Some of the media companies at the UNITY 2012 Convention sought not only journalists who could write great copy, but also code.

Some of the media companies at the UNITY 2012 Convention sought not only journalists who could write great copy, but also code.

Recruiting at Unity 2012

Some of the media companies at the UNITY 2012 Convention sought not only journalists who could write great copy, but also code.

By Claudia Cruz

The UNITY 2012 Convention has brought journalists to Las Vegas from across the country for professional development, networking and in search of job opportunities.

And lately, media companies find themselves in search of more than just a multi-platform journalist with great writing skills. They also consider journalists versed in website development, analytics and other technical jobs.

“We’ll look at a journalist web developer with a sports background,” said Beth Rogers, part of the human resources team at ESPN. “Yes, they would be an asset but we haven’t seen too many.”

At the exhibit hall of the south convention center of the Mandalay Bay Hotel that housed the various recruiters at UNITY, job postings included CMS web developer and front-end web developer positions at the Boston GlobeFox News had an opening for an Application Developer and though Patch.com sought editors, positions on their website include several for engineers.

But the usefulness of writing code is not limited to the development of a media company’s digital presence or for tracking the number of or engagement of users. A journalist who can tack on that skill can be a valuable asset in the newsroom.

“They are able to think better directly about the readers, which are in the end our customers,” said Joyce Terhaar, executive editor and senior vice president of The Sacramento Bee.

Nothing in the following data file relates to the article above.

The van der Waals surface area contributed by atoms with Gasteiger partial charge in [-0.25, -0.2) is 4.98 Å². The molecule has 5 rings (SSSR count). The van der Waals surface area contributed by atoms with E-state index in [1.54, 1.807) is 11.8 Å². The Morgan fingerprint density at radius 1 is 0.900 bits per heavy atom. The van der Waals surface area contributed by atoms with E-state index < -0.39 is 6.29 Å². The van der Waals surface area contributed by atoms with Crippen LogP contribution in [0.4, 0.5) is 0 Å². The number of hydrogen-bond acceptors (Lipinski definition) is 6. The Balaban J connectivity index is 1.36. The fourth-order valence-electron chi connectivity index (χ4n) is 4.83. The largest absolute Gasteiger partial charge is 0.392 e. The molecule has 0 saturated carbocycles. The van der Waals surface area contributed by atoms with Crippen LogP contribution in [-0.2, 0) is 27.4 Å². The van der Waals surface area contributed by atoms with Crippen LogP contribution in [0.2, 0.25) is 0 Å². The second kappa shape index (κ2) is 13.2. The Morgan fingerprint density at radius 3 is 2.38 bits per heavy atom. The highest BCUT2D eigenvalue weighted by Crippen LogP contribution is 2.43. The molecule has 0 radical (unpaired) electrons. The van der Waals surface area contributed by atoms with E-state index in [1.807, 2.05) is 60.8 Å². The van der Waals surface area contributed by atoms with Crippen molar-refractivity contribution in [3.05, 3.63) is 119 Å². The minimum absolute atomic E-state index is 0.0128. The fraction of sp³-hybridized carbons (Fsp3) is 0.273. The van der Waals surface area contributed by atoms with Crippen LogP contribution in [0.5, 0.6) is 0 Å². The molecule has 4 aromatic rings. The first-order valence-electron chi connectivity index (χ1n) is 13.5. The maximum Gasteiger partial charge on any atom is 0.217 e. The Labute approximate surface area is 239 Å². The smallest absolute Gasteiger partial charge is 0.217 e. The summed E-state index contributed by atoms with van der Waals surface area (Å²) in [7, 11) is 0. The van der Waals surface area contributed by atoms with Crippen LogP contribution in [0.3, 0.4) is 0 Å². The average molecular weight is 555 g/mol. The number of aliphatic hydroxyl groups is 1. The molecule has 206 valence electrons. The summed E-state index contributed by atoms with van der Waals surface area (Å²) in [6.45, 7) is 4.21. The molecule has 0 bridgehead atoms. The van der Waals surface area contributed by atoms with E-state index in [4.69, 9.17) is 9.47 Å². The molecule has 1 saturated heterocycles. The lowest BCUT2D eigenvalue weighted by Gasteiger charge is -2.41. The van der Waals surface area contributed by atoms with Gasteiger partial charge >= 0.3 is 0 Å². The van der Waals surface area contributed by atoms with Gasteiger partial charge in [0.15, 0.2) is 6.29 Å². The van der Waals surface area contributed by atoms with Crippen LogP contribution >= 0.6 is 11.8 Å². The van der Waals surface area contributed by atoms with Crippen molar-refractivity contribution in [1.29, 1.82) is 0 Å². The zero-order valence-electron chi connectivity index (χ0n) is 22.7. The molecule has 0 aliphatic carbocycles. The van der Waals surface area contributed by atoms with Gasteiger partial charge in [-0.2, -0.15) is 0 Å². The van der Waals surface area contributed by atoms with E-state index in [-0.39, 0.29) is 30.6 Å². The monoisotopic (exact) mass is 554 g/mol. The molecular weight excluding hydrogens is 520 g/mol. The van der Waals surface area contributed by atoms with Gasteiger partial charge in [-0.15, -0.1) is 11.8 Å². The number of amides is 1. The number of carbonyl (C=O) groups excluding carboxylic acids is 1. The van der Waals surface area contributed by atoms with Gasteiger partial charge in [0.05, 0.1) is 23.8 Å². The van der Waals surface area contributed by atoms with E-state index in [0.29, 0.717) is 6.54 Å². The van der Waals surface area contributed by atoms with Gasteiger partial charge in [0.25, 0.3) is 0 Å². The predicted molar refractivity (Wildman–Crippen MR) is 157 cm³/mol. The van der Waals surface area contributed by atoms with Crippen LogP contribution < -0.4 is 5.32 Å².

Terhaar explained that The Bee’s tech team—which includes former journalists—sits in the newsroom and that the news team works very closely with them, especially during election period.  In addition to their help with the interactive election guide, they became instrumental in helping voters access election results in 2010 when the California Secretary of State’s website went down because of an overload.

“The tech team was on it,” she said. “And it might not have been the same if there weren’t there.”

In foresight of the change in the demands and interests of media companies, journalism schools have begun to include in their curriculum courses that teach students how to code. The CUNY Graduate School of Journalism has introduced coding, web visualization, web design and other advance skills. But so have Columbia University School of Journalism, Emerson College among others.

“There is demand within the journalism program to add a web development class,” said Bill Abbate, an admissions officer with Emerson College.

The evolution in both undergraduate and graduate journalism programs not only reflects the need in the industry, but the skills that new journalists already have.

“Many of our journalism students are digital natives,” said Allysson Hill, dean of admissions at the USC Annenberg School for Communication and Journalism. “They already know so much stuff and are able to apply it to the workplace.”

According to Terhaar, some of the best journalism programs, like the USC Annenberg School, have started to adapt to this new digital news space. Some even align their computer science and journalism departments, she added.

“Once those kids come out, they’ll have a different perspective and will propel our industry forward,” Terhaar said.

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